DDR: Efficient computational method to predict drug–target interactions using graph mining and machine learning approaches
KAUST DepartmentComputational Bioscience Research Center (CBRC)
Computer, Electrical and Mathematical Sciences and Engineering (CEMSE) Division
MetadataShow full item record
AbstractMotivation Finding computationally drug-target interactions (DTIs) is a convenient strategy to identify new DTIs at low cost with reasonable accuracy. However, the current DTI prediction methods suffer the high false positive prediction rate. Results We developed DDR, a novel method that improves the DTI prediction accuracy. DDR is based on the use of a heterogeneous graph that contains known DTIs with multiple similarities between drugs and multiple similarities between target proteins. DDR applies non-linear similarity fusion method to combine different similarities. Before fusion, DDR performs a pre-processing step where a subset of similarities is selected in a heuristic process to obtain an optimized combination of similarities. Then, DDR applies a random forest model using different graph-based features extracted from the DTI heterogeneous graph. Using five repeats of 10-fold cross-validation, three testing setups, and the weighted average of area under the precision-recall curve (AUPR) scores, we show that DDR significantly reduces the AUPR score error relative to the next best start-of-the-art method for predicting DTIs by 34% when the drugs are new, by 23% when targets are new, and by 34% when the drugs and the targets are known but not all DTIs between them are not known. Using independent sources of evidence, we verify as correct 22 out of the top 25 DDR novel predictions. This suggests that DDR can be used as an efficient method to identify correct DTIs.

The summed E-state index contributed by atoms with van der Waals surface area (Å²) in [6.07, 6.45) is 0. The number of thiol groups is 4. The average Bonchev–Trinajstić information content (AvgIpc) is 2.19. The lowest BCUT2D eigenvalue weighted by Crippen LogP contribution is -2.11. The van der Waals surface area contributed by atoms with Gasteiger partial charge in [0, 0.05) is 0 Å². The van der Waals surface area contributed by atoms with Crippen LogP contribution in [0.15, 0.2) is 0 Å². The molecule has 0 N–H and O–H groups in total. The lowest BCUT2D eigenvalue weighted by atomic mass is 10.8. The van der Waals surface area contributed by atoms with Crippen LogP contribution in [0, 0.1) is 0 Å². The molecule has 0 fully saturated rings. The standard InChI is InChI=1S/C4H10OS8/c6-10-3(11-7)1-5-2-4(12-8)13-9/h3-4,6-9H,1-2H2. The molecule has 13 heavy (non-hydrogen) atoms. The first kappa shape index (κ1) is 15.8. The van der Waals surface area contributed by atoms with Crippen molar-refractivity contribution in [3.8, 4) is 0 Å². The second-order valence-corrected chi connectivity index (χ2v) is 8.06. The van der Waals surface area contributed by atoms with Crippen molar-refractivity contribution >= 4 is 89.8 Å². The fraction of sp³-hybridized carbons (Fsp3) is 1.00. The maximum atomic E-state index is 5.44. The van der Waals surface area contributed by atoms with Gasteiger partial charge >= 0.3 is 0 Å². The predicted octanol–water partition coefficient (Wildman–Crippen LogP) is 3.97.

CitationOlayan RS, Ashoor H, Bajic VB (2017) DDR: Efficient computational method to predict drug–target interactions using graph mining and machine learning approaches. Bioinformatics. Available: http://dx.doi.org/10.1093/bioinformatics/btx731.
SponsorsResearch reported in this publication was supported by the King Abdullah University of Science and Technology (KAUST) Base Research Funds to VBB (BAS/1/1606-01-01) and by KAUST Office of Sponsored Research Grant No. URF/1/1976-02.
PublisherOxford University Press (OUP)
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